HOLY FATHER: It is a big question, and I think I understand this dilemma of reconciling the two priorities: the priority of the workplace is fundamental, and so is the priority of the family. How are we to reconcile them? I can only seek to offer a few suggestions. Firstly, there are businesses that allow something extra for families – birthdays, etc. – and they realize that to grant a little freedom ultimately brings benefits for the business too, because it strengthens people’s love for their work, for their workplace. So I would like to invite employers to think of the family, to think of helping to reconcile these two priorities. Secondly, it seems to me that a certain creativity has to be achieved, and this is not always easy. But at least, every day, try to offer some element of joy to the family, some attention, some sacrifice of one’s own will in order to be together as a family, to accept and overcome the dark moments, the trials of which we spoke earlier, and to think of the great good that the family is, and hence, in the determination to do something good every day, to find a way of reconciling the two priorities. And finally, there is Sunday, the day of celebration: I hope that Sunday is observed in America. Sunday, the Lord’s Day, seems to me to be of great importance, and as such it is also “our day”, because we are free. In the creation account, this was the Creator’s original intention: that on one day we should all be free. In this freedom for one another, for ourselves, we are free for God. And this is how I think we defend human freedom, by defending Sunday and feast-days as the Lord’s days and thus as our days. I wish you well! Thank you!

5 THE ARAUJO FAMILY (a Brazilian family from Porto Alegre)

MARIA MARTA: Holy Father, in our country, just as in the rest of the world, marriage breakdowns are continually increasing.

My name is Maria Marta and this is Manoel Angelo. We have been married for 34 years and we are now grandparents. As a doctor and a family psychotherapist, we meet a great many families and we notice that couples in difficulties are finding it harder and harder to forgive and to accept forgiveness. We often encounter the desire and the will to establish a new partnership, something lasting, for the benefit of the children born from this second union.

MANOEL ANGELO: Some of these remarried couples would like to be reconciled with the Church, but when they see that they are refused the sacraments they are greatly discouraged. They feel excluded, marked by a judgement against which no appeal is possible.

These sufferings cause deep hurt to those involved. Their wounds also afflict the world and they become our wounds, the wounds of the whole human race.

Holy Father we know that the Church cares deeply about these situations and these people. What can we say to them and what signs of hope can we offer them?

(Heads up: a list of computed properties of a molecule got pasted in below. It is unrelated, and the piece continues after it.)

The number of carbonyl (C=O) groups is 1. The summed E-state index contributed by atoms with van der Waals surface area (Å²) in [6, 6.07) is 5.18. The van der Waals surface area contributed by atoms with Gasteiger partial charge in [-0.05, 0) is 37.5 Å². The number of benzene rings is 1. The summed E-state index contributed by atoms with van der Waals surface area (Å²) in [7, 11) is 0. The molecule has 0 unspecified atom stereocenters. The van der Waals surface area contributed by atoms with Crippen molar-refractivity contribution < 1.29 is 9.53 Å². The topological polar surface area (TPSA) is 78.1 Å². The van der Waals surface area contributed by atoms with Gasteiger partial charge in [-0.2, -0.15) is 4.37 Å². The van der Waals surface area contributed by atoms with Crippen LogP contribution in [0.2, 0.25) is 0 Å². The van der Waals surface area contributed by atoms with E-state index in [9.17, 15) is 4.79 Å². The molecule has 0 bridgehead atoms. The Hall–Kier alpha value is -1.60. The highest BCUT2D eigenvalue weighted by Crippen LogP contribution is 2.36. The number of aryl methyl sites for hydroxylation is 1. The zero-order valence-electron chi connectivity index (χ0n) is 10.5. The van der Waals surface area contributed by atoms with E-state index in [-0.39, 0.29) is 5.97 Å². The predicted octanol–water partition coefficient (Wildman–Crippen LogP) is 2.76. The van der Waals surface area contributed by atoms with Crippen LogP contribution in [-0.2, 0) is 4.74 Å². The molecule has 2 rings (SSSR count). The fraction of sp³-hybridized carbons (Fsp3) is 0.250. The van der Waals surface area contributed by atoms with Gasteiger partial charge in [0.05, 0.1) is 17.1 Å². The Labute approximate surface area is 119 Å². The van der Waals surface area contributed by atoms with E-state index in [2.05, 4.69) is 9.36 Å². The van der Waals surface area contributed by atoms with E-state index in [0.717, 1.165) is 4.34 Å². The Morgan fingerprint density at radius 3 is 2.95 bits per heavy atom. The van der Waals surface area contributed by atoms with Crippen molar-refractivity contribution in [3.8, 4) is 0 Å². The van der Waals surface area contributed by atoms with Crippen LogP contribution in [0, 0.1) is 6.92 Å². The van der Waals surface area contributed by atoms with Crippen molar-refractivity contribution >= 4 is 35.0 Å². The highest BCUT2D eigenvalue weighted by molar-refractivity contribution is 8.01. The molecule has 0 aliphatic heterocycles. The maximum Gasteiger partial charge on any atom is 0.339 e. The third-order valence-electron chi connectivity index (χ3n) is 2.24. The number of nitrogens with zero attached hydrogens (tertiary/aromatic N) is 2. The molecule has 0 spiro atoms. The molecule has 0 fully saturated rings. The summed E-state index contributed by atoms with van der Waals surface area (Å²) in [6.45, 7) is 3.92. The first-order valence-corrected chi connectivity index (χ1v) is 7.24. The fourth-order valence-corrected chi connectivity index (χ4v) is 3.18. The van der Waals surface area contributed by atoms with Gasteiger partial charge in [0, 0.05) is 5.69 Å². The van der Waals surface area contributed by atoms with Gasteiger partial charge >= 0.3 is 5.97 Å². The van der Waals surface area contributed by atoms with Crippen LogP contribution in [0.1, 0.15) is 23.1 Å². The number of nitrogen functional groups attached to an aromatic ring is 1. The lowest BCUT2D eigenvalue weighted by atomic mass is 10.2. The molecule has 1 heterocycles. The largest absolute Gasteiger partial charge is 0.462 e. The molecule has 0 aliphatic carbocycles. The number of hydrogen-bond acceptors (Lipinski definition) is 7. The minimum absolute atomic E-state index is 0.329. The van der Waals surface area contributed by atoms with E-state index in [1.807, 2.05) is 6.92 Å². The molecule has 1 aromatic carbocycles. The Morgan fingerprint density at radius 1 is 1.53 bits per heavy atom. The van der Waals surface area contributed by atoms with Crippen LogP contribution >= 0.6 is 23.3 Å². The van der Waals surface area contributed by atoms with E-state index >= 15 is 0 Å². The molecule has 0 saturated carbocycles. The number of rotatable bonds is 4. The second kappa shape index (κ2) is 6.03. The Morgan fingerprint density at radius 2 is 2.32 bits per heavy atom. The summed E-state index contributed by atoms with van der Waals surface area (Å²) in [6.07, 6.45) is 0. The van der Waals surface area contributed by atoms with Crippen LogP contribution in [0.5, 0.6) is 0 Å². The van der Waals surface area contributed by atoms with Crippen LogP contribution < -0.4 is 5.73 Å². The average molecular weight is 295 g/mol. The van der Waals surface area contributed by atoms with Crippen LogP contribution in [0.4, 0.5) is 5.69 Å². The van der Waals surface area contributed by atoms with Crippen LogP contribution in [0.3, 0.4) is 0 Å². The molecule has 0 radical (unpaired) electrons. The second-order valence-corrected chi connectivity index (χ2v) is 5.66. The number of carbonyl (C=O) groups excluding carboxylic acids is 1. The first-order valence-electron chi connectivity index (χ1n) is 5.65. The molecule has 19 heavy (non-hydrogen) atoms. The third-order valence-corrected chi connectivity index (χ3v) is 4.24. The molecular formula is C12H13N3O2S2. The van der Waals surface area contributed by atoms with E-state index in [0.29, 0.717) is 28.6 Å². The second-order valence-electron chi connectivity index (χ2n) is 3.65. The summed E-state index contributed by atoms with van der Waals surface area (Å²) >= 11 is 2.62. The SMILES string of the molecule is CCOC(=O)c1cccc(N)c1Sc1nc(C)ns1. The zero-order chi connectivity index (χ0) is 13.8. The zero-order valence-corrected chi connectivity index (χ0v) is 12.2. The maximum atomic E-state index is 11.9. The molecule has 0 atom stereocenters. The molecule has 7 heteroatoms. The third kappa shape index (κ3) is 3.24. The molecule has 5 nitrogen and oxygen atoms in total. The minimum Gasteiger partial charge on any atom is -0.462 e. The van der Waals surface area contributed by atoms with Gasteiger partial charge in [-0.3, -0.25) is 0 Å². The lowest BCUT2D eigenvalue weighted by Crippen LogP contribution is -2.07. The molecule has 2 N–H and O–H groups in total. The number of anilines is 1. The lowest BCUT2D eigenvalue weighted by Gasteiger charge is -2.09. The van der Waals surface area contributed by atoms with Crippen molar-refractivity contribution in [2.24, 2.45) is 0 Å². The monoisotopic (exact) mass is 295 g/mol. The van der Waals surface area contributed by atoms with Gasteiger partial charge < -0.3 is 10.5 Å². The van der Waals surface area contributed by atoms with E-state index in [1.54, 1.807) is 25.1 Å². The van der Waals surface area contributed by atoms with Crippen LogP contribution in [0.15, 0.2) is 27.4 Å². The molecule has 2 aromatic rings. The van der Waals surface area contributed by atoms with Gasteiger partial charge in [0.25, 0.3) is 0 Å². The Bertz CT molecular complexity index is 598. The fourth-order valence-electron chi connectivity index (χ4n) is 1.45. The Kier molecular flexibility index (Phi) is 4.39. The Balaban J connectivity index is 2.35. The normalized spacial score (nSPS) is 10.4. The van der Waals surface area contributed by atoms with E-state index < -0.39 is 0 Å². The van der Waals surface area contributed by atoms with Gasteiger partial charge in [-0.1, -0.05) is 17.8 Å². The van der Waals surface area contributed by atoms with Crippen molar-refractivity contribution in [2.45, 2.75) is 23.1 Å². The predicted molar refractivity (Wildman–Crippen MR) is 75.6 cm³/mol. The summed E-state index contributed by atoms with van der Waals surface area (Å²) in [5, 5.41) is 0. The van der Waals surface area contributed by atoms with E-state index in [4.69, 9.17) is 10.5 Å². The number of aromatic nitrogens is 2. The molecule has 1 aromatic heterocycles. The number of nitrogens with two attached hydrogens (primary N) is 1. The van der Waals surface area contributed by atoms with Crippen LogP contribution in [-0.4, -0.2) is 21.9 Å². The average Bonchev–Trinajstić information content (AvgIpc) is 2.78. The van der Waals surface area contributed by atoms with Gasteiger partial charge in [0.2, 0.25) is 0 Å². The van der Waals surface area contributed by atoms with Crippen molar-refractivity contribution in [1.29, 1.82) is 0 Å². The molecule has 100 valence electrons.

THE HOLY FATHER: Dear friends, thank you for your very important work as family psychotherapists. Thank you for all that you do to help these suffering people. Indeed the problem of divorced and remarried persons is one of the great sufferings of today’s Church. And we do not have simple solutions. Their suffering is great and yet we can only help parishes and individuals to assist these people to bear the pain of divorce. I would say, obviously, that prevention is very important, so that those who fall in love are helped from the very beginning to make a deep and mature commitment. Then accompaniment during married life is needed, so that families are never left on their own but are truly accompanied on their journey. As regards these people - as you have said - the Church loves them, but it is important they should see and feel this love. I see here a great task for a parish, a Catholic community, to do whatever is possible to help them to feel loved and accepted, to feel that they are not “excluded” even though they cannot receive absolution or the Eucharist; they should see that, in this state too, they are fully a part of the Church. Perhaps, even if it is not possible to receive absolution in Confession, they can nevertheless have ongoing contact with a priest, with a spiritual guide. This is very important, so that they see that they are accompanied and guided. Then it is also very important that they truly realize they are participating in the Eucharist if they enter into a real communion with the Body of Christ. Even without “corporal” reception of the sacrament, they can be spiritually united to Christ in his Body. Bringing them to understand this is important: so that they find a way to live the life of faith based upon the Word of God and the communion of the Church, and that they come to see their suffering as a gift to the Church, because it helps others by defending the stability of love and marriage. They need to realize that this suffering is not just a physical or psychological pain, but something that is experienced within the Church community for the sake of the great values of our faith. I am convinced that their suffering, if truly accepted from within, is a gift to the Church. They need to know this, to realize that this is their way of serving the Church, that they are in the heart of the Church. Thank you for your commitment.